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Here's what you need to know this week:

Here's what you need to know this week:

Support for the labor movement is the highest in nearly half a century, yet only one in 10 workers are members of unions today. How can both be true?

A top national labor leader is touting a new multilateral trade deal, and says his union side much improved the Trump administration's initial proposal.

The comments from Richard Trumka, president of the AFL-CIO, came Wednesday, just before the House overwhelmingly approved the pact called the USMCA.

The new deal between the United States, Mexico and Canada, which now heads to the Senate, would replace the North American Free Trade Agreement, or NAFTA.

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Here's what you need to know this week:

This year, we've accomplished a lot together in West Central Florida. Here's a look back at some of the highlights.

Here's what you need to know this week:

Public education in Florida is in critical condition. Florida consistently ranks as one of the lowest states in the nation for teacher pay, many counties have teacher and staff shortages in the hundreds or even thousands, and countless schools are in an infrastructure crisis with help only coming from local tax referendums. All of this, and much more, while the system continues to siphon money out of the pot for charter schools that have little to no accountability in the education of our students.

Until last week, Li Zilles was one of the many nameless and faceless contractors toiling in the bowels of the internet, providing online services that might have been mistaken for the work of artificial intelligence.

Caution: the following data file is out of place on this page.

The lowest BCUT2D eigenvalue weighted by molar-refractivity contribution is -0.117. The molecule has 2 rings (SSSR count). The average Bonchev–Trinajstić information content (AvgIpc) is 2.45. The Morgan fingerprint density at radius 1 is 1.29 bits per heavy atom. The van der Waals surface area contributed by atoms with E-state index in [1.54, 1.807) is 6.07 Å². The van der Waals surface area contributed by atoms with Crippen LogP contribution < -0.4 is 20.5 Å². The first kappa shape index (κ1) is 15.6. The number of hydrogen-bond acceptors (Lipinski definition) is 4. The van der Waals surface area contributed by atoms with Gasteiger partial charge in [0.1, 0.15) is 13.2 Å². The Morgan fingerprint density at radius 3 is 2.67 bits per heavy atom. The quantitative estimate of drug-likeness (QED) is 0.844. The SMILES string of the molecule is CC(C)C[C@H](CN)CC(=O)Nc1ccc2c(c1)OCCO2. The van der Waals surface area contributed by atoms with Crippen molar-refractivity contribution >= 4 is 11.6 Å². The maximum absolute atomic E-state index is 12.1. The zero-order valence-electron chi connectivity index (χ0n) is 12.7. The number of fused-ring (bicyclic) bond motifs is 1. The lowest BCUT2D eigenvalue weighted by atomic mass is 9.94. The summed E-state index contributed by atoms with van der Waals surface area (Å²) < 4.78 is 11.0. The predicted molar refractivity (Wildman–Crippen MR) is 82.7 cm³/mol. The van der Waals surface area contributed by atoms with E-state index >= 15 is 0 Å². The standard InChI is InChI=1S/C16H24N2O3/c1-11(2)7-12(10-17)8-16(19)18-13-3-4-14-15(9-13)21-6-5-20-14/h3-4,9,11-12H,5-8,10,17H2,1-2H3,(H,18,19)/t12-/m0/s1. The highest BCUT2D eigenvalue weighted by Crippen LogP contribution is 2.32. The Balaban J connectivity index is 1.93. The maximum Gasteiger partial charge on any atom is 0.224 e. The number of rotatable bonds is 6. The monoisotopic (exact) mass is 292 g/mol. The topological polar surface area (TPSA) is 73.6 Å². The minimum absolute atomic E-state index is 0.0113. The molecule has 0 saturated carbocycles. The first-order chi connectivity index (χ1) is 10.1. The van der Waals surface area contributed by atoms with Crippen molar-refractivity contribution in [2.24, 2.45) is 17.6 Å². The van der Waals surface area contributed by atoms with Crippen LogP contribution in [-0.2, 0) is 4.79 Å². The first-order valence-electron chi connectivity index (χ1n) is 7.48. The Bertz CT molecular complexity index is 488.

The job: to transcribe audio files for the start-up Rev.com, churning out texts without clients ever knowing the name of the transcriber.

This was a lonely existence, and not an easy one. The pay, even though the work was full-time, was little enough that food stamps became necessary.

When the global economy shifted in the late 19th century, working people were the first to adapt. They moved to cities like Cincinnati, Cleveland, and Toledo, Ohio, and worked long hours in unsafe factories. They drove the Industrial Revolution and changed the nature of work forever. When it became clear that employers were exploiting their productivity, the labor movement formed to protest abuses like sweatshops, child labor, and poverty wages.

On September 13 more than a hundred activists participated in a bicoastal protest at Palantir’s two headquarters, in New York City and in Palo Alto, California. The intent of the protest was to bring awareness to the tech company’s involvement with Immigration and Customs Enforcement (ICE), which Palantir provides with data-mining software that’s been used to screen undocumented immigrants and plan raids.

When the global economy shifted in the late 19th century, working people were the first to adapt. They moved to cities like Cincinnati, Cleveland, and Toledo, Ohio, and worked long hours in unsafe factories. They drove the Industrial Revolution and changed the nature of work forever.

The richest 1% of Americans control more wealth than the entire middle class combined, according to the Brookings Institution - a striking sign of income inequality that has accelerated since the Great Recession.

A bill introduced last week by Sen. Chris Van Hollen, D-Maryland, and Rep. Don Beyer, D-Virginia, aims to narrow the wealth gap by adding a surtax on millionaires.